Gilda Joyce: The Ladies of the Lake (2006) and
Gilda Joyce: The Ghost Sonata (2007).

Ghost Mysteries. By Cynthia DeFelice. Farrar. Individual titles, 176–92p., $16; paper, $5.95.

Gr. 4–6. “Ghost magnet” Allie Nichols attracts spirits—a murdered girl, a young fire victim, a massacred Seneca girl, and even a ghost dog—who need her help. Along with her friend Dub, the sixth-grader solves the mysteries of the ghosts’ deaths in
The Ghost of Fossil Glen (1998),
The Ghost and Mrs. Hobbs (2001),
The Ghost of Cutler Creek (2004), and
The Ghost of Poplar Point (2007).

Ghosthunters. By Cornelia Funke. Scholastic/Chicken House. Individual titles, 144–92p., $16.99; paper, $4.99. Selected titles also available in audio editions from Listening Library.

Gr. 3–5. In this chapter book series, more silly than scary, a trio of ghosthunters—enthusiastic but cautious nine-year-old Tom; his grandmother’s friend and energetic ghost expert, Hetty; and “averagely spooky ghost” Hugo—team up to catch and stop mischievous ghosts in
Ghosthunters and the Gruesome Invincible Lightning Ghost! (2006),
Ghosthunters and the Incredibly Revolting Ghost! (2006),
Ghosthunters and the Muddy Monster of Doom! (2007), and
Ghosthunters and the Totally Moldy Baroness! (2007).

Golden and Grey. By Louise Arnold. Simon & Schuster/Margaret K. McElderry. Individual titles, 272–304p., $15.95–$16.99; Aladdin, paper, $5.99.

Gr. 4–6. Tom Golden, 11, and ghost Grey Arthur form a fierce bond in
Golden and Grey: An Unremarkable Boy and a Rather Remarkable Ghost (2005) when they both utter, “Life isn’t fair,” at the same time. Grey decides to become Tom’s “Invisible Friend,” and his aid is quickly needed when a charlatan kidnaps Tom in order to have Grey fix a lottery. The boy and ghost continue their friendship and more ghostly missions in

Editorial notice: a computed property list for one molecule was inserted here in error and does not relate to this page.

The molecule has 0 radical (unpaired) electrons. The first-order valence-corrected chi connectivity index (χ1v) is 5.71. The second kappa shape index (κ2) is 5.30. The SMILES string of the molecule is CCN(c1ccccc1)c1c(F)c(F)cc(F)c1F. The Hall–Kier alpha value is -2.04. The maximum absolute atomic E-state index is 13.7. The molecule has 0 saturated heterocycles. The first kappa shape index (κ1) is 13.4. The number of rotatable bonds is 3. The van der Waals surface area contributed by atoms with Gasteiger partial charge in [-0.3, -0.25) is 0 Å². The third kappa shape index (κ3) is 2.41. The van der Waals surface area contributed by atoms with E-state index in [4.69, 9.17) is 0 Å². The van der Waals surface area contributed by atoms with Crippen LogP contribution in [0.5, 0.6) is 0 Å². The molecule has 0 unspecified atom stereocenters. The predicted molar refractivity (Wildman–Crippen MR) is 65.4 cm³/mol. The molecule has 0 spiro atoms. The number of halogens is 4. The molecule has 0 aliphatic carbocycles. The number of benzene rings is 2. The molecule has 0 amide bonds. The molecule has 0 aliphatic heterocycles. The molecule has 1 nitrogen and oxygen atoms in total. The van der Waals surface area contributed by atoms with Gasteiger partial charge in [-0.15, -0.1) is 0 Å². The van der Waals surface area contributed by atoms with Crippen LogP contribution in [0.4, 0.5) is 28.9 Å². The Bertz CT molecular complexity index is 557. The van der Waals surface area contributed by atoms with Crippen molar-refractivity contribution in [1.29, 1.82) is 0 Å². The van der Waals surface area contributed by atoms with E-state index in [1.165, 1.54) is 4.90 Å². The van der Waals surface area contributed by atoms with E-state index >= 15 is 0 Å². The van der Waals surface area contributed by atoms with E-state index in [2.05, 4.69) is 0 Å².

Golden and Grey: The Nightmares That Ghosts Have (2006) and
Golden and Grey: A Good Day for Haunting (2008).

Lily Dale. By Wendy Corsi Staub. Walker. Individual titles, 240–88p., $15.95–$15.99; paper, $7.95–$7.99.

Gr. 8–10. In
Lily Dale: Awakening (2007), Calla, 17, goes to live with her grandmother in the spiritualist community of Lily Dale, New York. As she encounters the ghost of a missing girl, experiences odd happenings, and discovers details about her mother’s death, the teen begins to accept that she shares her grandmother’s psychic abilities. This gift is put to use again in
Lily Dale: Believing (2008) and
Lily Dale: Connecting (2008).

Olivia Kidney. By Ellen Potter. Philomel. Individual titles, 144–336p., $15.99–$16.99; Puffin, paper, $5.99–$6.99. Selected titles also available in audio editions from Listening Library.

Gr. 5–8. In the offbeat
Olivia Kidney (2003), the 12-year-old girl and her superintendent father move to a New York City apartment building. Lonely after her mother’s abandonment and brother’s death, Olivia ventures from apartment to apartment, meeting their unusual occupants, including a ghost. She encounters more ghosts and strange inhabitants in
Olivia Kidney and the Exit Academy (2005) and
Olivia Kidney and the Secret beneath the City (2007).

Angela Leeper is an educational consultant and writer in Wake Forest, North Carolina.